I am sitting in a pub in the Lake District in England, with a pint of real beer and a broadsheet newspaper in front of me. Outside, ignoring the low clouds and the rain, the hills in view seemingly tessellate at impossible angles into the sky. My word, I love this place. The weird thing though is that when I used to live in England and have this glorious picture on my doorstep, I am sure I took it for granted. So now, living in Vietnam, what do we all take for granted?
The main thing that we take for granted is money. If you had witnessed my face having to pay over £5 for a pint and a soda water, you would realise that living in Vietnam would give you options because of the cost of living here. When I talk about options, think about why you came here in the first place. Was it for work, a better life, to send money home, be closer to family or even ‘to find yourself’? If it was the last one, I have to say the only thing you will find will be your inner alcoholic.
Living in Vietnam gives you options, and more importantly, time and distance from your old life to make some major choices. I am lucky that I enjoy what I do for a living and the people that I work with are outstanding. Not everyone is in the same boat, though. Some old timer from my first posting abroad in Moscow once told me, “You live thousands of miles away from home, if you are unhappy or want to do more with your life or work, change something.”
This is made easier in Vietnam as the way of life allows you to plan for any major changes in your life. Any major change in your life needs money and it is a whole lot easier to save money here than in any major first world country at the moment. If you need to change your life drastically, it will require retraining or further qualifications and education. You may need to bite the bullet and stay in your unhappy working environment for a while to build up your savings, but always look at the end goal. I know people that have done this to change their lives completely, doing everything from becoming a master brewer or going into law, to people who have had their first experience of teaching in a language centre to wanting to become a specialised teacher in an international school.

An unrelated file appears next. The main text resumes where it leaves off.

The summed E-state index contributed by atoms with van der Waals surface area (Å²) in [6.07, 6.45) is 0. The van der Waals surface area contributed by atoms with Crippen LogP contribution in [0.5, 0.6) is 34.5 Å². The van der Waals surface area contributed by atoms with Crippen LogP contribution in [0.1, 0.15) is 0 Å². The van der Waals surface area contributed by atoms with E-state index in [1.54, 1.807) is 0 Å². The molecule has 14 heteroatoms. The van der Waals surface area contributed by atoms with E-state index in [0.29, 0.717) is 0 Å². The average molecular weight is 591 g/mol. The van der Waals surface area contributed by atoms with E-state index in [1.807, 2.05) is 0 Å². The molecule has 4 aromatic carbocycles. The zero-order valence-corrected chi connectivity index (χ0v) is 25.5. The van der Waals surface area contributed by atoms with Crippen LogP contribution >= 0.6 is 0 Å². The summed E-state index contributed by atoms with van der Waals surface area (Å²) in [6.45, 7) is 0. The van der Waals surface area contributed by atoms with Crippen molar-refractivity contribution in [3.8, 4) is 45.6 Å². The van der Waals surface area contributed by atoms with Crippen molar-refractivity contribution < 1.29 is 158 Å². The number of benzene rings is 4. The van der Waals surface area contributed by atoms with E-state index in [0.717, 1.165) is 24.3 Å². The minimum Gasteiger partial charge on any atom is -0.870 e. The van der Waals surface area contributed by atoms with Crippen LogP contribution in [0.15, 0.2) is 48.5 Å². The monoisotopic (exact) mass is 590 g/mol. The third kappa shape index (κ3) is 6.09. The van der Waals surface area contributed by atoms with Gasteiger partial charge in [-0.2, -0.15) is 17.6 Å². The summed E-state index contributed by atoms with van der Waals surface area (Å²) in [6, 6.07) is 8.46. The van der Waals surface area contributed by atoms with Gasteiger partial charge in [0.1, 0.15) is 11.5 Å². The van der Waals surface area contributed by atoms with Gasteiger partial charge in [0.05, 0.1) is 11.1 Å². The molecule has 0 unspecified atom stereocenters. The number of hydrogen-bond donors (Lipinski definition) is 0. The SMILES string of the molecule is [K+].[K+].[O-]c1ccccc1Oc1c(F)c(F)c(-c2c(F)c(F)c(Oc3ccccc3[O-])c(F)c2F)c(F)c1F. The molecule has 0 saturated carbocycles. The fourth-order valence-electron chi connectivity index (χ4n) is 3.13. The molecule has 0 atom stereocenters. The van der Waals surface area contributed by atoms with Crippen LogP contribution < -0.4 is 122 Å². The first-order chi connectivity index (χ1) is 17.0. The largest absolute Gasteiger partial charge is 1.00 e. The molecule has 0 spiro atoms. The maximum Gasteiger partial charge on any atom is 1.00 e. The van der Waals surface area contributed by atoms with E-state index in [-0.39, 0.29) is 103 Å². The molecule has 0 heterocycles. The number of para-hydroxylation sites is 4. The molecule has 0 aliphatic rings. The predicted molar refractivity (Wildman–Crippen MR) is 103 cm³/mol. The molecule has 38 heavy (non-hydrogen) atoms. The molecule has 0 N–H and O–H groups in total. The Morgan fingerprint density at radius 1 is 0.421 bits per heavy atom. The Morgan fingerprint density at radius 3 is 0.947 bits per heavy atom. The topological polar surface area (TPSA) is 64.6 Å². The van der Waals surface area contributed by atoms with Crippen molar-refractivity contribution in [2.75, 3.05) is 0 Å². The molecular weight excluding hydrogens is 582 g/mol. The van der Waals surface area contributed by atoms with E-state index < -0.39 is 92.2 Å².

Save for a future that you are happy with, and remember, you are thousands of miles away from home, and if you are unhappy with your job, save, save and save some more and change it.
Paul McLardie is a partner at Total Wealth Management. Contact him at Paul.firstname.lastname@example.org